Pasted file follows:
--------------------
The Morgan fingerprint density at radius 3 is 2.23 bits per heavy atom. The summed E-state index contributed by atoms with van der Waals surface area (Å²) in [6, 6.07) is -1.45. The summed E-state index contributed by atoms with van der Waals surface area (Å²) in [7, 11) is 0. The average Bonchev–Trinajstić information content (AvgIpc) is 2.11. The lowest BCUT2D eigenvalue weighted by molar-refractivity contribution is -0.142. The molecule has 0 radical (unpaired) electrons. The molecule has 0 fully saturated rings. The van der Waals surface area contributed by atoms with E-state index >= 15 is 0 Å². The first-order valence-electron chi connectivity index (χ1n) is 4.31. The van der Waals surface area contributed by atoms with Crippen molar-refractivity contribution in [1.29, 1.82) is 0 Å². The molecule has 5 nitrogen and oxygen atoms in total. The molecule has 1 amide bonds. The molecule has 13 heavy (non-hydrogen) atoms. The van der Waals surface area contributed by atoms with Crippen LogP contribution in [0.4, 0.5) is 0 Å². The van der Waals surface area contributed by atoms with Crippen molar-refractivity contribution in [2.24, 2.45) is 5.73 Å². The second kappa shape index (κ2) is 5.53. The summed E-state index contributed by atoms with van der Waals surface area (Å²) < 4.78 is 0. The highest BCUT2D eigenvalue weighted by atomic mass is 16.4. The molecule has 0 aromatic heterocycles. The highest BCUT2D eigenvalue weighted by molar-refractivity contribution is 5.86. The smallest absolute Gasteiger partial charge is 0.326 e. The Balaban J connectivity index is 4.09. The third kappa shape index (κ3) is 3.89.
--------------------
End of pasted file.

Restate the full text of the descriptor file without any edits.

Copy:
The Morgan fingerprint density at radius 3 is 2.23 bits per heavy atom. The summed E-state index contributed by atoms with van der Waals surface area (Å²) in [6, 6.07) is -1.45. The summed E-state index contributed by atoms with van der Waals surface area (Å²) in [7, 11) is 0. The average Bonchev–Trinajstić information content (AvgIpc) is 2.11. The lowest BCUT2D eigenvalue weighted by molar-refractivity contribution is -0.142. The molecule has 0 radical (unpaired) electrons. The molecule has 0 fully saturated rings. The van der Waals surface area contributed by atoms with E-state index >= 15 is 0 Å². The first-order valence-electron chi connectivity index (χ1n) is 4.31. The van der Waals surface area contributed by atoms with Crippen molar-refractivity contribution in [1.29, 1.82) is 0 Å². The molecule has 5 nitrogen and oxygen atoms in total. The molecule has 1 amide bonds. The molecule has 13 heavy (non-hydrogen) atoms. The van der Waals surface area contributed by atoms with Crippen LogP contribution in [0.4, 0.5) is 0 Å². The van der Waals surface area contributed by atoms with Crippen molar-refractivity contribution in [2.24, 2.45) is 5.73 Å². The second kappa shape index (κ2) is 5.53. The summed E-state index contributed by atoms with van der Waals surface area (Å²) < 4.78 is 0. The highest BCUT2D eigenvalue weighted by atomic mass is 16.4. The molecule has 0 aromatic heterocycles. The highest BCUT2D eigenvalue weighted by molar-refractivity contribution is 5.86. The smallest absolute Gasteiger partial charge is 0.326 e. The Balaban J connectivity index is 4.09. The third kappa shape index (κ3) is 3.89.